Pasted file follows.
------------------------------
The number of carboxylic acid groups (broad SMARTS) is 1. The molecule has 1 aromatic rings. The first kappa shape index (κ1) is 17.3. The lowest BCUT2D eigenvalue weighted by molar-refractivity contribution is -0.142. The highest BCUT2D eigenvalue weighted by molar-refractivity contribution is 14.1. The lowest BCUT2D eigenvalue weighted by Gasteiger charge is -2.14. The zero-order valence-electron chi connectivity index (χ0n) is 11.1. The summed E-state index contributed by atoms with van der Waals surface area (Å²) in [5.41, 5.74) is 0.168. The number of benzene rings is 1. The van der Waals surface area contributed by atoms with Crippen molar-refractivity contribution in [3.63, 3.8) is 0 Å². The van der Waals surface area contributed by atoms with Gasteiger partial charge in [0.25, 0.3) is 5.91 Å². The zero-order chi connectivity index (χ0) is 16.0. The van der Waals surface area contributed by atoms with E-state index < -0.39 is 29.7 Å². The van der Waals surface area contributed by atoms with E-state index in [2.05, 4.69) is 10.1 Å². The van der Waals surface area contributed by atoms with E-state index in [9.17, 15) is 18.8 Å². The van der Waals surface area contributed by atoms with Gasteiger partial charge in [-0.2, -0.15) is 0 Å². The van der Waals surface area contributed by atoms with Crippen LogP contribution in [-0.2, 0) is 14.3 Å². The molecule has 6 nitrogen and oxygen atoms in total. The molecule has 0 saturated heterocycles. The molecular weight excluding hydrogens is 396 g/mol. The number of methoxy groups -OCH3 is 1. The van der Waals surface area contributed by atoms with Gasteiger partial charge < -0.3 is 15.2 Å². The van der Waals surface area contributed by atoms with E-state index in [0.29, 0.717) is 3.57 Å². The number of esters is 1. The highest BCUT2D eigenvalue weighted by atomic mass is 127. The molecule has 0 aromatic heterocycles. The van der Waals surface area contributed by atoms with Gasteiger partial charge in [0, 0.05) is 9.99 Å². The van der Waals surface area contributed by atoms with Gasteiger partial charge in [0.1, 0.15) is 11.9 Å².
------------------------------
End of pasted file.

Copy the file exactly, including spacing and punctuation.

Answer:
The number of carboxylic acid groups (broad SMARTS) is 1. The molecule has 1 aromatic rings. The first kappa shape index (κ1) is 17.3. The lowest BCUT2D eigenvalue weighted by molar-refractivity contribution is -0.142. The highest BCUT2D eigenvalue weighted by molar-refractivity contribution is 14.1. The lowest BCUT2D eigenvalue weighted by Gasteiger charge is -2.14. The zero-order valence-electron chi connectivity index (χ0n) is 11.1. The summed E-state index contributed by atoms with van der Waals surface area (Å²) in [5.41, 5.74) is 0.168. The number of benzene rings is 1. The van der Waals surface area contributed by atoms with Crippen molar-refractivity contribution in [3.63, 3.8) is 0 Å². The van der Waals surface area contributed by atoms with Gasteiger partial charge in [0.25, 0.3) is 5.91 Å². The zero-order chi connectivity index (χ0) is 16.0. The van der Waals surface area contributed by atoms with E-state index < -0.39 is 29.7 Å². The van der Waals surface area contributed by atoms with E-state index in [2.05, 4.69) is 10.1 Å². The van der Waals surface area contributed by atoms with E-state index in [9.17, 15) is 18.8 Å². The van der Waals surface area contributed by atoms with Gasteiger partial charge in [-0.2, -0.15) is 0 Å². The van der Waals surface area contributed by atoms with Crippen LogP contribution in [-0.2, 0) is 14.3 Å². The molecule has 6 nitrogen and oxygen atoms in total. The molecule has 0 saturated heterocycles. The molecular weight excluding hydrogens is 396 g/mol. The number of methoxy groups -OCH3 is 1. The van der Waals surface area contributed by atoms with Gasteiger partial charge < -0.3 is 15.2 Å². The van der Waals surface area contributed by atoms with E-state index in [0.29, 0.717) is 3.57 Å². The number of esters is 1. The highest BCUT2D eigenvalue weighted by atomic mass is 127. The molecule has 0 aromatic heterocycles. The van der Waals surface area contributed by atoms with Gasteiger partial charge in [0, 0.05) is 9.99 Å². The van der Waals surface area contributed by atoms with Gasteiger partial charge in [0.1, 0.15) is 11.9 Å².